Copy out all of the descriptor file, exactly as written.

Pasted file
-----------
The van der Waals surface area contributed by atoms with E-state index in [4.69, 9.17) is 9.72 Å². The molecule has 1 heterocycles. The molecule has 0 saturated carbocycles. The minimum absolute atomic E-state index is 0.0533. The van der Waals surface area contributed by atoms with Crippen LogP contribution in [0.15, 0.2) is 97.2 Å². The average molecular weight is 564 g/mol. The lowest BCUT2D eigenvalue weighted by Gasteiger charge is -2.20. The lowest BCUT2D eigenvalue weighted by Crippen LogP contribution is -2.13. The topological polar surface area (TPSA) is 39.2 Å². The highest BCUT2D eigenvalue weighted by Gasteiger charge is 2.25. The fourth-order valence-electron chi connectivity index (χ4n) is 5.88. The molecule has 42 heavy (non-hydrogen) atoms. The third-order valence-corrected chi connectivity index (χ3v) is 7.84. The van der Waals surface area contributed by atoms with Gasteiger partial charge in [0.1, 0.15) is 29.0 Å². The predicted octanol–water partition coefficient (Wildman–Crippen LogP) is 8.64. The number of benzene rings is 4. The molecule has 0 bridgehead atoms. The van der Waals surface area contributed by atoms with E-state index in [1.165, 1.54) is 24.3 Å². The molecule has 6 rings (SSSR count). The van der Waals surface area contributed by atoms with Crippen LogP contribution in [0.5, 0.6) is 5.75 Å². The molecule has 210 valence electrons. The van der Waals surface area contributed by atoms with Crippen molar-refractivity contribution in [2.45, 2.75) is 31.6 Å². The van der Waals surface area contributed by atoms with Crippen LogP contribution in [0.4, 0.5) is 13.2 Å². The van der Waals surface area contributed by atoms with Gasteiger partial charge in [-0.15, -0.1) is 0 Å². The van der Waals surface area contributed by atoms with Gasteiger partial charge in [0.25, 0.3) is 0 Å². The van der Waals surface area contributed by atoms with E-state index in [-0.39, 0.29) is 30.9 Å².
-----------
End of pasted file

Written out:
The van der Waals surface area contributed by atoms with E-state index in [4.69, 9.17) is 9.72 Å². The molecule has 1 heterocycles. The molecule has 0 saturated carbocycles. The minimum absolute atomic E-state index is 0.0533. The van der Waals surface area contributed by atoms with Crippen LogP contribution in [0.15, 0.2) is 97.2 Å². The average molecular weight is 564 g/mol. The lowest BCUT2D eigenvalue weighted by Gasteiger charge is -2.20. The lowest BCUT2D eigenvalue weighted by Crippen LogP contribution is -2.13. The topological polar surface area (TPSA) is 39.2 Å². The highest BCUT2D eigenvalue weighted by Gasteiger charge is 2.25. The fourth-order valence-electron chi connectivity index (χ4n) is 5.88. The molecule has 42 heavy (non-hydrogen) atoms. The third-order valence-corrected chi connectivity index (χ3v) is 7.84. The van der Waals surface area contributed by atoms with Gasteiger partial charge in [0.1, 0.15) is 29.0 Å². The predicted octanol–water partition coefficient (Wildman–Crippen LogP) is 8.64. The number of benzene rings is 4. The molecule has 0 bridgehead atoms. The van der Waals surface area contributed by atoms with E-state index in [1.165, 1.54) is 24.3 Å². The molecule has 6 rings (SSSR count). The van der Waals surface area contributed by atoms with Crippen LogP contribution in [0.5, 0.6) is 5.75 Å². The molecule has 210 valence electrons. The van der Waals surface area contributed by atoms with Crippen molar-refractivity contribution in [2.45, 2.75) is 31.6 Å². The van der Waals surface area contributed by atoms with Crippen LogP contribution in [0.4, 0.5) is 13.2 Å². The van der Waals surface area contributed by atoms with Gasteiger partial charge in [-0.15, -0.1) is 0 Å². The van der Waals surface area contributed by atoms with Gasteiger partial charge in [0.25, 0.3) is 0 Å². The van der Waals surface area contributed by atoms with E-state index in [-0.39, 0.29) is 30.9 Å².